Cr. Cost of Goods Sold: $70,000
(4) The total Sales as of cut-off date will be reflected in a Profit and Loss T Account.
Dr. Sales: $87,500
Cr. Profit and Loss: $87, 500
(5) The resulting balance of the Cost of Goods Sold will be transferred to the Profit and Loss T Account.
Dr. Profit and Loss: $70,000
Cr. Cost of Goods Sold: $70,000
Discussing the Results Produced by the T Accounts in Accounting
The focus of this T account accounting analysis is the balance produced in the Profit and Loss T account. Based on this, the following information can be derived by management for decision-making purposes:
The Profit and Loss T Account shows that the Sales figure of $87,500 posted on the credit (right) side is a higher figure than the $70,000 Cost of Goods Sold (debit/ left side)closed to this account. The resulting balance as of cut-off date is $17,500 which represents the Gross Profit up to this point.
In as much as the Total Operating Expenses as of cut-off date amounts to $8,000, a Net Income figure at the time of discussion can be fairly estimated at $9,500 ($ 17,500 - $ 8,000), which means that the business is still enjoying a favorable bottom-line net income in its present operations.
However, the Gross Profit Margin that the business is currently working in should be determined in order to analyze if the business is earning enough to compensate for the money tied –up in this investment . If one is to analyze it further, using the Gross Profit formula = Gross Profit/Sales or $17,500 / $ 87,500 = 0.20. This means that for every dollar income realized as Sales, it has $0.20 to show for net profits, based on its markup rate of 25%. Although the gross profit margin is less than 25%, this can still be considered as a good investment option if compared to placing one’s money in a 1-year CD that earns at 3% p.a.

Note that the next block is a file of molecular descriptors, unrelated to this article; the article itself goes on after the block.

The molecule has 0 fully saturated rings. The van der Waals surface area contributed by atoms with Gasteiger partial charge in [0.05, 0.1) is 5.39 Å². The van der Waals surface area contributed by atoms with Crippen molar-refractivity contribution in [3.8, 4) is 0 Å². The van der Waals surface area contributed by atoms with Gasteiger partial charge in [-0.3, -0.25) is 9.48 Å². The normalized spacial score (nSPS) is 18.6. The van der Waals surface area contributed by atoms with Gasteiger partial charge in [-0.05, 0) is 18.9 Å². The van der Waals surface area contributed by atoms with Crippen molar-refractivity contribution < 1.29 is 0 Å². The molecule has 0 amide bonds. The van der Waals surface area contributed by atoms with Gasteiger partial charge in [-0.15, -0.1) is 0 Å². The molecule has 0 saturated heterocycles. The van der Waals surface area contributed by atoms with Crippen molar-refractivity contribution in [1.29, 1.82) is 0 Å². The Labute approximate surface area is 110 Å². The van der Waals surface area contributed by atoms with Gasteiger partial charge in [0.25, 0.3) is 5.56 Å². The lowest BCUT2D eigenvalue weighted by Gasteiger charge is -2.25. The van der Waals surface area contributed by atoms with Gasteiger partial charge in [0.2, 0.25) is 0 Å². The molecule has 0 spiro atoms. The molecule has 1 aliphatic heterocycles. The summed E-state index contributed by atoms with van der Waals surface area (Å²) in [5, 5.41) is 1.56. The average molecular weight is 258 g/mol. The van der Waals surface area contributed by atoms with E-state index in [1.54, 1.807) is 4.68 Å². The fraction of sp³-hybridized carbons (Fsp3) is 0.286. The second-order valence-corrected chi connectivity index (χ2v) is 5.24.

However, at a Net Income of $9,500, the earnings per dollar Sales is only $0.11 if all other operating expenses will be deducted from Sales.
Based on these examples of T Account accounting analysis, management still has to consider that there is still $70,000 worth of merchandise unsold.Also, some future operating expenses may yet increase; hence, management may decide to increase the selling price at a higher markup than 25%. Another option is to cut down on some of its operating expenses, since increasing the sales price may affect the sale of the remaining merchandise unsold. Management may also consider procuring more stocks to increase the volume of sales by marking-down its selling price. This way, there will be more revenues generated while selling within the same amount of operating expenses being incurred.
This now is an example of T account usage and how it serves as an accounting tool for business decisions, using a set of accounting data for analysis. To know more about T accounts, a separate article entitled Templates for T Accounts will further discuss its use in accounting as well as provide a tutorial on how to create your own T accounts template.
Reference Materials Section